What’s most fascinating about Bombay Beach is that it has become home to an art festival called the Bombay Beach Biennale. In the spring of 2018, over a hundred artists descended on this 10-by-10 block town and transformed it into a cultural destination, complete with a drive-in, opera house (dilapidated house), and Institute of Particle Physics, Metaphysics & International Relations. What they left behind is a suspiciously fitting collection of installations that complete the town’s image. In Bombay Beach, the line between art and toxic decay has become completely blurred.

Bombay Beach is a nostalgic place where art imitates life.

Unfortunately, the ecological disaster called the Salton Sea continues to shrink, ever concentrating in salinity and tilapia. Make the trip if you can. One day, the town might cease to be and that would be a shame because Bombay Beach is also a place where art enhances life.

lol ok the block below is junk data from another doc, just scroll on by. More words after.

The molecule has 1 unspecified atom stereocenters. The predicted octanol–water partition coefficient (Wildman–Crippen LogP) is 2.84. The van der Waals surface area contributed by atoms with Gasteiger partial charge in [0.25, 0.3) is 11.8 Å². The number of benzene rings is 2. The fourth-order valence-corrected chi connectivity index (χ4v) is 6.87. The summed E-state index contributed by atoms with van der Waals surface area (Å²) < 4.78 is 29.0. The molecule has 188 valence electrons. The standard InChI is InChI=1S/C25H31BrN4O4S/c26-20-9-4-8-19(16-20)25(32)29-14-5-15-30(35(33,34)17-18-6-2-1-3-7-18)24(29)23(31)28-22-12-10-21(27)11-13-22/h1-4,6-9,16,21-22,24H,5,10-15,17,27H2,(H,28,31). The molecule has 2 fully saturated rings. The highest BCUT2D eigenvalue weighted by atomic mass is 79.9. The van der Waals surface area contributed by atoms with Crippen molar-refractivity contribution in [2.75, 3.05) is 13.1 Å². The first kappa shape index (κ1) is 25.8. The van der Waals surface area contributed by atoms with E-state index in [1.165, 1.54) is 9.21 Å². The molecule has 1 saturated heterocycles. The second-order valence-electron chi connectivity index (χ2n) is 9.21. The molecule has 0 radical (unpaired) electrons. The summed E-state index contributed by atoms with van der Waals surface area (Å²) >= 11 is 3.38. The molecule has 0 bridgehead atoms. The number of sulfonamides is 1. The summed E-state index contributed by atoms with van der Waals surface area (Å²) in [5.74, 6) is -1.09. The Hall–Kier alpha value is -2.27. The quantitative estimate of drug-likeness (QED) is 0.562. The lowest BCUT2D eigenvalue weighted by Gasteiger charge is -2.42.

Strategy is the key to success and all that jazz

Strategy is the key to success and all that jazz

Ryan Brinkhurst


Louis Armstrong was an amazing jazz musician, so why not make music that is as close to his as possible? I wouldn’t want to listen to someone doing cover songs of Louis Armstrong if I could just listen to Louis Armstrong.

It’s always good to know the competitor’s website that a client prefers, but I would never want to deliver anything with a likeness to it. A brand is a unique identity, a differentiator, the best it can be. It’s not a Dummy Song, a likeness of the original.

Unique identity is derived from well thought out strategy. Having a website that is well thought out and confident enough to stand apart from other sites allows your brand to be a Miles Davis, respected and original.

Leave your feedback in the comments section below. Does strategy for a website make you think So What or What a Wonderful World this would be if your brand were unique?

Yanni AND Laurel

Yanni AND Laurel

Bob Coady